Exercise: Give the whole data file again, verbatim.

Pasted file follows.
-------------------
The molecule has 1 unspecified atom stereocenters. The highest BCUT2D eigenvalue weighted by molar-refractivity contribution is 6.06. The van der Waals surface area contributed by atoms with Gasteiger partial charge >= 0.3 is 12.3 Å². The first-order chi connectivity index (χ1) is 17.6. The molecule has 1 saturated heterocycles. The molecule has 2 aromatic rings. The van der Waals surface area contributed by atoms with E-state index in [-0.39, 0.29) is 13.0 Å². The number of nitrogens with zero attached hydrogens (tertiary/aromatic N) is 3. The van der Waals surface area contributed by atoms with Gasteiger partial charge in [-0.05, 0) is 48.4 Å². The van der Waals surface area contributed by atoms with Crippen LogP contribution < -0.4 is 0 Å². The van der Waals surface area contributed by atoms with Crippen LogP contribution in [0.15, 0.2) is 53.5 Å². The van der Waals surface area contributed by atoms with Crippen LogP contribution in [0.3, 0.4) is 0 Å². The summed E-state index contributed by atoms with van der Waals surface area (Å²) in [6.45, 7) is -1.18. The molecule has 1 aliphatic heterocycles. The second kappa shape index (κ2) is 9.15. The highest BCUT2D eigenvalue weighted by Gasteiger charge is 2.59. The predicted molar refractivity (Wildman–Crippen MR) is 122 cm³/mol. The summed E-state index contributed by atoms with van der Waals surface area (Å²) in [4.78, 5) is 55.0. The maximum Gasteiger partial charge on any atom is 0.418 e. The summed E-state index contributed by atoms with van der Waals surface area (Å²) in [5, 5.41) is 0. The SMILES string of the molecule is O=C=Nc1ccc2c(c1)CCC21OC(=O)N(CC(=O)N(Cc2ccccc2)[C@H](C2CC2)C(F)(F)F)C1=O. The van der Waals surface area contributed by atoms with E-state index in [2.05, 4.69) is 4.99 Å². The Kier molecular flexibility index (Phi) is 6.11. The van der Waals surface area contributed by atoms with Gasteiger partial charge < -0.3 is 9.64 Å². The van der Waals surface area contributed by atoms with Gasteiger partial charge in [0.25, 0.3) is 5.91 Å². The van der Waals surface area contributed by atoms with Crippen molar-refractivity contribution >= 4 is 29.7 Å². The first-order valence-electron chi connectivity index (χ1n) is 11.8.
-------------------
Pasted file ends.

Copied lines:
The molecule has 1 unspecified atom stereocenters. The highest BCUT2D eigenvalue weighted by molar-refractivity contribution is 6.06. The van der Waals surface area contributed by atoms with Gasteiger partial charge >= 0.3 is 12.3 Å². The first-order chi connectivity index (χ1) is 17.6. The molecule has 1 saturated heterocycles. The molecule has 2 aromatic rings. The van der Waals surface area contributed by atoms with E-state index in [-0.39, 0.29) is 13.0 Å². The number of nitrogens with zero attached hydrogens (tertiary/aromatic N) is 3. The van der Waals surface area contributed by atoms with Gasteiger partial charge in [-0.05, 0) is 48.4 Å². The van der Waals surface area contributed by atoms with Crippen LogP contribution < -0.4 is 0 Å². The van der Waals surface area contributed by atoms with Crippen LogP contribution in [0.15, 0.2) is 53.5 Å². The van der Waals surface area contributed by atoms with Crippen LogP contribution in [0.3, 0.4) is 0 Å². The summed E-state index contributed by atoms with van der Waals surface area (Å²) in [6.45, 7) is -1.18. The molecule has 1 aliphatic heterocycles. The second kappa shape index (κ2) is 9.15. The highest BCUT2D eigenvalue weighted by Gasteiger charge is 2.59. The predicted molar refractivity (Wildman–Crippen MR) is 122 cm³/mol. The summed E-state index contributed by atoms with van der Waals surface area (Å²) in [4.78, 5) is 55.0. The maximum Gasteiger partial charge on any atom is 0.418 e. The summed E-state index contributed by atoms with van der Waals surface area (Å²) in [5, 5.41) is 0. The SMILES string of the molecule is O=C=Nc1ccc2c(c1)CCC21OC(=O)N(CC(=O)N(Cc2ccccc2)[C@H](C2CC2)C(F)(F)F)C1=O. The van der Waals surface area contributed by atoms with E-state index in [2.05, 4.69) is 4.99 Å². The Kier molecular flexibility index (Phi) is 6.11. The van der Waals surface area contributed by atoms with Gasteiger partial charge < -0.3 is 9.64 Å². The van der Waals surface area contributed by atoms with Gasteiger partial charge in [0.25, 0.3) is 5.91 Å². The van der Waals surface area contributed by atoms with Crippen molar-refractivity contribution >= 4 is 29.7 Å². The first-order valence-electron chi connectivity index (χ1n) is 11.8.